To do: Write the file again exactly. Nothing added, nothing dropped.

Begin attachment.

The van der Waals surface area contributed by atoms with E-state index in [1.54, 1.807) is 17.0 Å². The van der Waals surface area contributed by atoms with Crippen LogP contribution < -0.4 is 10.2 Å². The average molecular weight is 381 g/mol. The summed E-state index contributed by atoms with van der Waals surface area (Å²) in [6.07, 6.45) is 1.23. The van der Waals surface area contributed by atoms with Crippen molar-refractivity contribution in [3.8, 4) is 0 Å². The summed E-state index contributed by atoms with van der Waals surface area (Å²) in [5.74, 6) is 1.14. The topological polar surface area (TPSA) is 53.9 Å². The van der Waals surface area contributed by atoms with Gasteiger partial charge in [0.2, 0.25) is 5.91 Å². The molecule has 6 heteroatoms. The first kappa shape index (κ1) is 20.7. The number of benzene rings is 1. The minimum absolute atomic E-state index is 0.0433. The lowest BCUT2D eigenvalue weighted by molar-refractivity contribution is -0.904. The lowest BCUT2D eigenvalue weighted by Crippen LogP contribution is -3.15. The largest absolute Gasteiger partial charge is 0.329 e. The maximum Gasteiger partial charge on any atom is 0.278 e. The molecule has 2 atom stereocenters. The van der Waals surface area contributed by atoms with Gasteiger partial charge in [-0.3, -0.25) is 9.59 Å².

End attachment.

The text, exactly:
The van der Waals surface area contributed by atoms with E-state index in [1.54, 1.807) is 17.0 Å². The van der Waals surface area contributed by atoms with Crippen LogP contribution < -0.4 is 10.2 Å². The average molecular weight is 381 g/mol. The summed E-state index contributed by atoms with van der Waals surface area (Å²) in [6.07, 6.45) is 1.23. The van der Waals surface area contributed by atoms with Crippen molar-refractivity contribution in [3.8, 4) is 0 Å². The summed E-state index contributed by atoms with van der Waals surface area (Å²) in [5.74, 6) is 1.14. The topological polar surface area (TPSA) is 53.9 Å². The van der Waals surface area contributed by atoms with Gasteiger partial charge in [0.2, 0.25) is 5.91 Å². The molecule has 6 heteroatoms. The first kappa shape index (κ1) is 20.7. The number of benzene rings is 1. The minimum absolute atomic E-state index is 0.0433. The lowest BCUT2D eigenvalue weighted by molar-refractivity contribution is -0.904. The lowest BCUT2D eigenvalue weighted by Crippen LogP contribution is -3.15. The largest absolute Gasteiger partial charge is 0.329 e. The maximum Gasteiger partial charge on any atom is 0.278 e. The molecule has 2 atom stereocenters. The van der Waals surface area contributed by atoms with Gasteiger partial charge in [-0.3, -0.25) is 9.59 Å².